If you can keep your desert blues bands straight, you may be aware that Etran Finatawa is one of the more accomplished and diverse. Currently on tour to promote their latest album (I've lost count but it's possibly their sixth) which is released on Riverboat (a subsidiary of World Music Network, the London-based label, not the German one of the similar name). It's simple acoustic-guitar-based plaints with calabash drumming. The songs (which are not translated) are about the plight of the nomads of Niger: perhaps they should be called the still-mads since nothing much changes: their traditional way of life is constantly threatened although they live deep in the Sahara desert. The members come from Fula and Touareg tribes (traditionally rivals, but in the context of this band, good buddies) and during the recording session various passersby stopped to watch or join in with the hand-claps or spontaneously singing a traditional song. Three Touareg women from Niamey who had left the desert because of political unrest and poverty were coaxed back to the encampment to sing along to the tehardant, a traditional guitar-like instrument, and play tendé, which is a percussion instrument. The calabash here is played with sticks (instead of hands) and I have heard calabashes played in buckets of water to give them a bassy thwock. Also if the player is wearing rings it adds a sharp sting to the beat. You can hear the producer talking about the recording session on NPR. While the guitarist claims his influences are Jimi Hendrix and Carlos Santana, those are clearly just pipe dreams because he mainly strums. However there is a strong tribal feel to many of the songs: "Djojarere" and the fragment "Issuad," particularly, have a timeless quality to them with the wailing female vocals and a sense of animistic urgency, as if they are attempting to hold back the spirits of darkness through song.

ALATOUMI (World Village)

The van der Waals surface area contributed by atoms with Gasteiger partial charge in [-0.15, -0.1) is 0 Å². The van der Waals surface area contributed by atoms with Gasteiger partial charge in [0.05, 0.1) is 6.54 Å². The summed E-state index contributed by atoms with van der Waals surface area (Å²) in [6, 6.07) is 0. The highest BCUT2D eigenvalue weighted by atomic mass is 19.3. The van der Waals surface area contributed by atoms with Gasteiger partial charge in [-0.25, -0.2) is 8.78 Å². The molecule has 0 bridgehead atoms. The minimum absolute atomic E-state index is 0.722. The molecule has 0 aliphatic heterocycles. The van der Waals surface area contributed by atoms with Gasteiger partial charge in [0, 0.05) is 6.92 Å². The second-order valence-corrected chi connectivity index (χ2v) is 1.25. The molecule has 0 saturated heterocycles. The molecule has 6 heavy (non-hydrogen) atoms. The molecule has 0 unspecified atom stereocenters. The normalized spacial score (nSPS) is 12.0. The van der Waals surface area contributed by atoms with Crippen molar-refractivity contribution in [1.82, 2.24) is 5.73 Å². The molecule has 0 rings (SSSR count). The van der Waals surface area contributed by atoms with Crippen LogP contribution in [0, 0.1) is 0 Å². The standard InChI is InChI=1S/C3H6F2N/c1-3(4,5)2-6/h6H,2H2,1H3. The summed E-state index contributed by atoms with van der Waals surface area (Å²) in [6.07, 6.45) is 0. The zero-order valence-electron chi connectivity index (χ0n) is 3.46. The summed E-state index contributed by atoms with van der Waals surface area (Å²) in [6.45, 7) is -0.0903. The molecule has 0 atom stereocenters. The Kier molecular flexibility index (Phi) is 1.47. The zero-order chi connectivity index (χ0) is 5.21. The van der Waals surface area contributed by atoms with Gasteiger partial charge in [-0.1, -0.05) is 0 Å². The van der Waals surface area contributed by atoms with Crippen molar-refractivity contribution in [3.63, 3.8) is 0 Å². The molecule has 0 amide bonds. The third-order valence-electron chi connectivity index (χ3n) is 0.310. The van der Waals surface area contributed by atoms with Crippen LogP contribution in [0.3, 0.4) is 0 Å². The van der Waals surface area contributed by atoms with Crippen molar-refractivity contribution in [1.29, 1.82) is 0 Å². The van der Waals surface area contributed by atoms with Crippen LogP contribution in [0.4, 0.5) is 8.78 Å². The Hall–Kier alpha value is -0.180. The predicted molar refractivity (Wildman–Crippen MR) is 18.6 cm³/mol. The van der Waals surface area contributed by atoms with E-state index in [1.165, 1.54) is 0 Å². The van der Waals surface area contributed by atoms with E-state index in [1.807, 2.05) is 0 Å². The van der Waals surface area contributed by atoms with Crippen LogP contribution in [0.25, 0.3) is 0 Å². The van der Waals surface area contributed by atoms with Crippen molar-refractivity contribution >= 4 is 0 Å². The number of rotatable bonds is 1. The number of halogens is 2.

Mamar Kassey's ALATOUMI is one of the great discoveries of Modern African pop. From the line-up of instruments I expected it to be a folky affair, but never second-guess those West African bands. According to information in the liner notes for their first album, DENKÉ DENKÉ (released in 1998), the founder, Yacouba Mounmouni, was orphaned as a child of ten. He didn't get along with his brother and so he set off to walk the 200 km to Niamey, the capital of Niger. There he became houseboy to the sister of the former director of the National Ballet of Niger. With their encouragement, he studied dance and flute and was eventually (after seven years) admitted into the orchestra of the ballet. He met guitarist Abdoulaye Alhassane and they traveled the length of the river Niger collecting folk songs from villages en route. Eventually they poached some of the best musicians from the ballet troupe to form Mamar Kassey, named for a legendary Songhai warrior of the fifteenth century. The music is drawn from the folklore of West Africa and encompasses Songhai and Fulani poetry, sung in Hausa, Arabic, and French, for the most part. There is a melding of styles, so the raw rootsiness is counterbalanced with sophistication. They use traditional instruments with electric bass and guitar, but still the weight of the music is carried on the three-stringed molo (a lute ancestor), and the godje, a one-string fiddle with gourd resonator played with a bow. Mounmouni, as you might expect, is a master on the seyse flute, made from reeds of the river Niger. The two percussionists play douma (talking drum) and calabash (which is played with silver-ringed fingers!). From their founding in 1995 the band made a hit at the Atypical Nights of Koudougou Festival in Burkina Faso and went on to tour Mali and France, all the while building their repertoire. There's a churning groove reminiscent of some rock band jams (without the irritating predictability of C, F and G chord progressions); most of the tracks build to a trance that just locks in and grooves. Then the flute floats over the romping bassline. Now before you say, Wait, this sounds like Jethro Tull's THIS WAS, let me add that Mamar Kassey are more than a mere kick-out-the-jams band (though they smoke in concert). For starters, all the musicians are virtuosi. There's even a bass solo! (Harouna Abdou is an exceptional bassist.) But their particular genius is in a slow smoky build-up of passion till it's pure funk filling the air, while staying true to an in-the-bush sound. There's an arab flavor to the fiddle and a suggestion of the Wassoulou sound in the komsa (two-stringed lute), and molo (three-stringed lute, like the Bambara ngoni), played by Housseini Namata Chibkabou. The percussionists don't let anyone rest. It also sounds like it was recorded live, without overdubs. The handsomely packaged album tells us what each song is about (in French), from the arrival of the Peuls, through shepherd songs (Mounmouni's heritage as a lad), to songs about famine, orphans, falling in love with a girl who is already married, thieves that threaten the family, to a couple of rave-ups to end.